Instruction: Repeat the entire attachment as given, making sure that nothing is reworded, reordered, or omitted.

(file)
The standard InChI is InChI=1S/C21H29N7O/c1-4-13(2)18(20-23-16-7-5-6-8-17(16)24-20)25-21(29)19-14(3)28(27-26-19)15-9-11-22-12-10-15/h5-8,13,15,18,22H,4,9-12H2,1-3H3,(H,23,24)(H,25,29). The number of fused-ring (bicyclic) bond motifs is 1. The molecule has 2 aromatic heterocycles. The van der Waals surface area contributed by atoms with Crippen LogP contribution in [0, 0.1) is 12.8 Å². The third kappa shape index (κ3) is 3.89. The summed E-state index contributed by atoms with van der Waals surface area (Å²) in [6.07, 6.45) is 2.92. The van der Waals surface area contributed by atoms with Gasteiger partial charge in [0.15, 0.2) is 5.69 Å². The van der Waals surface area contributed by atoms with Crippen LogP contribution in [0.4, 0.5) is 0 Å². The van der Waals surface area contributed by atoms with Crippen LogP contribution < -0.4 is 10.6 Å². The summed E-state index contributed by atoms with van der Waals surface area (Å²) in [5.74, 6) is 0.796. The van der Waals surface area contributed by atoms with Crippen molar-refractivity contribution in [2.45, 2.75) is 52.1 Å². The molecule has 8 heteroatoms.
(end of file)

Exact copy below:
The standard InChI is InChI=1S/C21H29N7O/c1-4-13(2)18(20-23-16-7-5-6-8-17(16)24-20)25-21(29)19-14(3)28(27-26-19)15-9-11-22-12-10-15/h5-8,13,15,18,22H,4,9-12H2,1-3H3,(H,23,24)(H,25,29). The number of fused-ring (bicyclic) bond motifs is 1. The molecule has 2 aromatic heterocycles. The van der Waals surface area contributed by atoms with Crippen LogP contribution in [0, 0.1) is 12.8 Å². The third kappa shape index (κ3) is 3.89. The summed E-state index contributed by atoms with van der Waals surface area (Å²) in [6.07, 6.45) is 2.92. The van der Waals surface area contributed by atoms with Gasteiger partial charge in [0.15, 0.2) is 5.69 Å². The van der Waals surface area contributed by atoms with Crippen LogP contribution in [0.4, 0.5) is 0 Å². The van der Waals surface area contributed by atoms with Crippen LogP contribution < -0.4 is 10.6 Å². The summed E-state index contributed by atoms with van der Waals surface area (Å²) in [5.74, 6) is 0.796. The van der Waals surface area contributed by atoms with Crippen molar-refractivity contribution in [2.45, 2.75) is 52.1 Å². The molecule has 8 heteroatoms.